4 Tips to Improve Indoor Air Quality (IAQ) in Your Home

On average, we spend about 90% of our time indoors, and 65% of that at home. Trends of working and learning from home has led families to spend even more time there – converting the kitchen table into a classroom or a coffee table into a makeshift desk.

While we may think about the safety and healthiness of the school or office, how much do we think about the air we breathe in our own home?

With these four indoor air quality (IAQ) tips from American Standard, you can create a healthier home that is also more comfortable and efficient.

Tip 1: Control air pollutants at the source

Some sources of air pollution come from within our own homes, including airborne dust, pet dander and dust mites. Regularly cleaning rugs, carpets, furniture and pet bedding with a HEPA-quality vacuum cleaner is a good start. You can protect against dust mites by placing covers on your mattresses, pillows and box springs, and washing bedding weekly. The Asthma and Allergy Foundation of America recommends a water temperature of 130 degrees Fahrenheit or hotter, as well as drying everything on a hot cycle to kill dust mites.

Tip 2: Balance your home’s humidity

Maintaining your home’s humidity isn’t just a matter of comfort—it’s also an important step in improving IAQ. Humidity levels between 35 and 60 percent are ideal for minimizing mold, dust mites and other pollutants, including cold and flu viruses. That also happens to be the best range for our bodies’ immune systems, and even your furniture, moldings and wood floors.

Humidity is easily monitored with a reliable thermostat. When humidity is up but temperatures are too mild to run your air conditioner, a whole-home dehumidifier will get you in balance. Conversely, in drier climates or during the heating season (when your furnace or heat pump dries out the air), a whole-home evaporative humidifier or steam humidifier will do the trick. Tied into your HVAC ductwork system, these units add the appropriate amount of moisture to maintain ideal humidity levels throughout the entire home.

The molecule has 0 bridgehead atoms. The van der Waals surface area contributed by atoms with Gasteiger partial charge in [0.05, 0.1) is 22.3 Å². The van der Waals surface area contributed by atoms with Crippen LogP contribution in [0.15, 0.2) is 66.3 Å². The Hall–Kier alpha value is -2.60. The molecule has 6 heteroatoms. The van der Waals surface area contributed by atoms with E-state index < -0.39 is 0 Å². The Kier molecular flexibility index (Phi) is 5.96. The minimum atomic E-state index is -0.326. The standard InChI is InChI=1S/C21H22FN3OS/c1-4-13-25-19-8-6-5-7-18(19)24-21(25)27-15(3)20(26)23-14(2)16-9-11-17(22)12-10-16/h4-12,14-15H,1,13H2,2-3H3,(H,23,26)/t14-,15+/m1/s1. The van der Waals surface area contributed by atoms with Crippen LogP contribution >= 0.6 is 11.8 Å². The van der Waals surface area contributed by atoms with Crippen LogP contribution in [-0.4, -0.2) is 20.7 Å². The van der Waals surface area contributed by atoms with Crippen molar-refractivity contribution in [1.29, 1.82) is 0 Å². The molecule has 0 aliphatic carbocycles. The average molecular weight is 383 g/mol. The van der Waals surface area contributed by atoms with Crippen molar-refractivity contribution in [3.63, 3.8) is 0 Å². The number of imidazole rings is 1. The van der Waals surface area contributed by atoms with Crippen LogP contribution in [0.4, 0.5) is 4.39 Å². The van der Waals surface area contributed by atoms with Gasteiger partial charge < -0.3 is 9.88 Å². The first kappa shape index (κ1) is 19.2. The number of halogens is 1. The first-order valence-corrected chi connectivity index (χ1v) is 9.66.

Tip 3: Use controlled ventilation

A second strategy is to bring clean, fresh air into your indoor environment. Opening a window will bring in fresh air, but allergens or other asthma triggers may tag along as well, so a mechanical ventilator may be a better solution. To draw in fresh, filtered air and expel stale and polluted air to the outside, American Standard has several options. For example, the Envirowise QF130V inline ventilator can be used in conjunction with a bathroom exhaust fan. For extra efficiency, an energy recovery ventilator such as the Envirowise ERV not only brings in fresh air, it can recover much of the energy from the hot or cool exhaust air to help you save on utility costs.

Tip 4: Install a whole-house air cleaner

What’s the most comprehensive solution to ensure clean air? A whole-home air cleaning system that’s connected to your central heating and cooling ductwork. Not all air cleaners or air filtration systems are created equal, however. Consult with your local HVAC dealer to find out if your system is compatible with an air filter that has a high efficiency removal rate (such as MERV 11 or higher) such as American Standard’s QuikBox.

Better yet, consider a whole home air cleaner such as American Standard AccuClean. This industry-leading technology can remove up to 99.98% of all airborne particles without overly restricting airflow to your home. This system has proven to be 8 times more effective than even the best HEPA room filters and up to 100 times more effective than a standard 1-inch filter at capturing particles such as mold spores, allergens, bacteria, viruses, and some pollens. American Standard AccuClean is also certified as asthma and allergy friendly by the Asthma and Allergy Foundation of America. It’s designed to be easy to clean and it does not require any costly replacement filters.